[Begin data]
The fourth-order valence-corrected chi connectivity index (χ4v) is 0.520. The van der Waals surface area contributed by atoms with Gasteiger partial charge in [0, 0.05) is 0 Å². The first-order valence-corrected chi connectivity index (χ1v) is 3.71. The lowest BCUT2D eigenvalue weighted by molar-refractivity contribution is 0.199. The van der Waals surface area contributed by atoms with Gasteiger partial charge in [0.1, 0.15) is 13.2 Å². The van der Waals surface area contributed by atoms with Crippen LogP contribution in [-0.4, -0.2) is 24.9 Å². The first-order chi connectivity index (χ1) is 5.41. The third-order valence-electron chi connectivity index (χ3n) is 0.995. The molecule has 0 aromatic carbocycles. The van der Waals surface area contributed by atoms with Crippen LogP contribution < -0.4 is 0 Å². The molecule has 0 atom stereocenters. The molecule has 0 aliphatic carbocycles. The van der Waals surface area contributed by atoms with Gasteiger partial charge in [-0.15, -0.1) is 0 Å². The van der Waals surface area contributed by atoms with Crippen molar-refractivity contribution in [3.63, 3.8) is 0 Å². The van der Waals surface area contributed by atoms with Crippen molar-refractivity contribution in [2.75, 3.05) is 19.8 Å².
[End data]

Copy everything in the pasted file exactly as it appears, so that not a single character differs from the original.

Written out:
The fourth-order valence-corrected chi connectivity index (χ4v) is 0.520. The van der Waals surface area contributed by atoms with Gasteiger partial charge in [0, 0.05) is 0 Å². The first-order valence-corrected chi connectivity index (χ1v) is 3.71. The lowest BCUT2D eigenvalue weighted by molar-refractivity contribution is 0.199. The van der Waals surface area contributed by atoms with Gasteiger partial charge in [0.1, 0.15) is 13.2 Å². The van der Waals surface area contributed by atoms with Crippen LogP contribution in [-0.4, -0.2) is 24.9 Å². The first-order chi connectivity index (χ1) is 5.41. The third-order valence-electron chi connectivity index (χ3n) is 0.995. The molecule has 0 aromatic carbocycles. The van der Waals surface area contributed by atoms with Crippen LogP contribution < -0.4 is 0 Å². The molecule has 0 atom stereocenters. The molecule has 0 aliphatic carbocycles. The van der Waals surface area contributed by atoms with Gasteiger partial charge in [-0.15, -0.1) is 0 Å². The van der Waals surface area contributed by atoms with Crippen molar-refractivity contribution in [3.63, 3.8) is 0 Å². The van der Waals surface area contributed by atoms with Crippen molar-refractivity contribution in [2.75, 3.05) is 19.8 Å².